Quantitative imaging of volcanic plumes — Results, needs, and future trends
Platt U., P. Lübcke, J. Kuhn, N. Bobrowski, F. Prata, M. Burton, C. Kern (2015).
Journal of Volcanology and Geothermal Research, Volume 300, Pages 7-21, doi:10.1016/j.jvolgeores.2014.10.006.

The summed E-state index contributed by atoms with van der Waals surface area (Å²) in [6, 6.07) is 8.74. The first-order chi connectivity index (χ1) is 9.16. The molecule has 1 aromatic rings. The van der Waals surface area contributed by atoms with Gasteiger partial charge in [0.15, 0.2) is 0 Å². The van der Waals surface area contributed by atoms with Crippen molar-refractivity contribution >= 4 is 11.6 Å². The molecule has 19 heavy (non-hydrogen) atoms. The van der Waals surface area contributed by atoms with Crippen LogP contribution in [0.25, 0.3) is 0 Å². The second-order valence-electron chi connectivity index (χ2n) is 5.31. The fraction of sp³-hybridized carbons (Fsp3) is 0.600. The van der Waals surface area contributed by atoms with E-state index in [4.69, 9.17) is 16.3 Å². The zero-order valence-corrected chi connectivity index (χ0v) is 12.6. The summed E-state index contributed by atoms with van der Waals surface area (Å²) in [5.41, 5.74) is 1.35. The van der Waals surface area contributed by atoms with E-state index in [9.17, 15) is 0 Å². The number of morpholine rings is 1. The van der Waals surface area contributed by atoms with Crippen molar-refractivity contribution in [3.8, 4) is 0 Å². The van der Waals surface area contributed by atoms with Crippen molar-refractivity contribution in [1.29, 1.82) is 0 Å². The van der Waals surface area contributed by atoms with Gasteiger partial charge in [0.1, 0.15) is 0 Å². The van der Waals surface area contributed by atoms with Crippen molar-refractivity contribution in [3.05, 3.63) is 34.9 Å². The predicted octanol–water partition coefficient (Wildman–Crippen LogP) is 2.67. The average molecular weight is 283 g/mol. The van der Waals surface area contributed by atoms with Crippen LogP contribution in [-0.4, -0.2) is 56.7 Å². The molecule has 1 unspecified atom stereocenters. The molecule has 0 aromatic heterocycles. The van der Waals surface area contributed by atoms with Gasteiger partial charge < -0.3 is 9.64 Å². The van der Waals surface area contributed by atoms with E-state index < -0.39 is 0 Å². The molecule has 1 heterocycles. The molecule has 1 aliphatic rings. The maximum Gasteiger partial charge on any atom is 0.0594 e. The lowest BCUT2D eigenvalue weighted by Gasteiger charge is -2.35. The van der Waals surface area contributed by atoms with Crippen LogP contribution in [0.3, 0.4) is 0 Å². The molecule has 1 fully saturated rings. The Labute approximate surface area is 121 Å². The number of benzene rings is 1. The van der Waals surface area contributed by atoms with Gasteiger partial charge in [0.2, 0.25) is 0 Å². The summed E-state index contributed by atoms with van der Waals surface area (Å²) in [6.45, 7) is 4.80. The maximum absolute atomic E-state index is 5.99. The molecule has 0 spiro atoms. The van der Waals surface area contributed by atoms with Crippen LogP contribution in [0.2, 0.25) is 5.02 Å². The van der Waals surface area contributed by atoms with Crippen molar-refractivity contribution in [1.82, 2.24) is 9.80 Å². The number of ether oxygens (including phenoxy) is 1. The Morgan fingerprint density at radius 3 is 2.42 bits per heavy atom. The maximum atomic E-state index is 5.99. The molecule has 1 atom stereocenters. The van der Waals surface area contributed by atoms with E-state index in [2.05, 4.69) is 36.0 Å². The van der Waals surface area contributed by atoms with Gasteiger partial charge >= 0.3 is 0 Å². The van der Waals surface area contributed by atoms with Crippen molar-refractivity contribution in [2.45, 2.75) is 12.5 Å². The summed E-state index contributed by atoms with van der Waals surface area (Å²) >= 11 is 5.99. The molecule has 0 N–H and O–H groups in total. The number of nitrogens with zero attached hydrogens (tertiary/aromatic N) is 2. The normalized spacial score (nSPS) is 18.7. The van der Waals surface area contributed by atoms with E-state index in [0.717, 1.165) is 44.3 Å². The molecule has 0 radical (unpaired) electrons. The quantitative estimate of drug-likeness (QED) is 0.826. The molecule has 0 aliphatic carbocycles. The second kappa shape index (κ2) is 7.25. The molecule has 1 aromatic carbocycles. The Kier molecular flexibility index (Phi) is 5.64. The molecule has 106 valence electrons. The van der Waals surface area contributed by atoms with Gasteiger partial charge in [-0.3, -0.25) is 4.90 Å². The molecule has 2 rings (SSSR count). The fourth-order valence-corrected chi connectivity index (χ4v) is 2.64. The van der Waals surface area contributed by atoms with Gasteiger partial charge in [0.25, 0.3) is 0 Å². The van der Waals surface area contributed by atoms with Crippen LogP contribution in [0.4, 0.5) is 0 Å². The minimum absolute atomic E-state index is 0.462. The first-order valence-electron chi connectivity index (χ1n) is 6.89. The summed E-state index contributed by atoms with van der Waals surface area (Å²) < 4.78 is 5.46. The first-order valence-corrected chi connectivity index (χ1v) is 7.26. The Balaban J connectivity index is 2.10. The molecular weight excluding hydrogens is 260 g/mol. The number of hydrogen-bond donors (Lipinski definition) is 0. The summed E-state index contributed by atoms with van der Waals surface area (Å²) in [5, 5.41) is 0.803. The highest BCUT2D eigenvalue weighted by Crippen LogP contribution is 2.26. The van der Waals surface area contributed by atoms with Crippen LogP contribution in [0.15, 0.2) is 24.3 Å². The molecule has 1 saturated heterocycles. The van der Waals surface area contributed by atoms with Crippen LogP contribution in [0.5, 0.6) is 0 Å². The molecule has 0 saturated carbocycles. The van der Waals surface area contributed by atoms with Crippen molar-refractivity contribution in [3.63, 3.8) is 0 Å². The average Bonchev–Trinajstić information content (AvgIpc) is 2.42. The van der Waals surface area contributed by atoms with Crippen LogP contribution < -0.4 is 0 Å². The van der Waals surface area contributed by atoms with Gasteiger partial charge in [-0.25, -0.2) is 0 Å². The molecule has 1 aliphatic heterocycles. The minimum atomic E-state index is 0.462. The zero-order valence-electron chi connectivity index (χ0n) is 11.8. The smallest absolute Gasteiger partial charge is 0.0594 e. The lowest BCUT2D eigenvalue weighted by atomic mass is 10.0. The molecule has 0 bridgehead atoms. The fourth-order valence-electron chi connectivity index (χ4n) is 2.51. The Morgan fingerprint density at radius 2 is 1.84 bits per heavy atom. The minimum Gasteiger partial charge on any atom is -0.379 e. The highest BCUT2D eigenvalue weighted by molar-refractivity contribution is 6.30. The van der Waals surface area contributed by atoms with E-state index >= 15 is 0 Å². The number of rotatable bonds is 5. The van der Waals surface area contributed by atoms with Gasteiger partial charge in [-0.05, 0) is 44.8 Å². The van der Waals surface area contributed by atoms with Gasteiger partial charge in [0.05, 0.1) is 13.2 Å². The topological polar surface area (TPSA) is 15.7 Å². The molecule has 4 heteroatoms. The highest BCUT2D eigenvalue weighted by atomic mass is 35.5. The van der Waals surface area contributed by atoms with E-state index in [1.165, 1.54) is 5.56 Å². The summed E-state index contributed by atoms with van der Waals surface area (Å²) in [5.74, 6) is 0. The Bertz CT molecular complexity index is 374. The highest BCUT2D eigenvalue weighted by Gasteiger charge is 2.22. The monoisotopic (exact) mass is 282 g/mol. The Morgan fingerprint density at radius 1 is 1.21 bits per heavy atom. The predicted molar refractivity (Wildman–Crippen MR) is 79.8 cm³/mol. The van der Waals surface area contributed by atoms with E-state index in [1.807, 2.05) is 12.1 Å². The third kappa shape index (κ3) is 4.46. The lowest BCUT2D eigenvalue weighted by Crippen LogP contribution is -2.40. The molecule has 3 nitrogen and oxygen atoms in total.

Recent technology allows two-dimensional “imaging” of trace gas distributions in plumes. In contrast to older, one-dimensional remote sensing techniques, that are only capable of measuring total column densities, the new imaging methods give insight into details of transport and mixing processes as well as chemical transformation within plumes. We give an overview of gas imaging techniques already being applied at volcanoes (SO2 cameras, imaging DOAS, FT-IR imaging), present techniques where first field experiments were conducted (LED-LIDAR, tomographic mapping), and describe some techniques where only theoretical studies with application to volcanology exist (e.g. Fabry–Pérot Imaging, Gas Correlation Spectroscopy, bi-static LIDAR). Finally, we discuss current needs and future trends in imaging technology.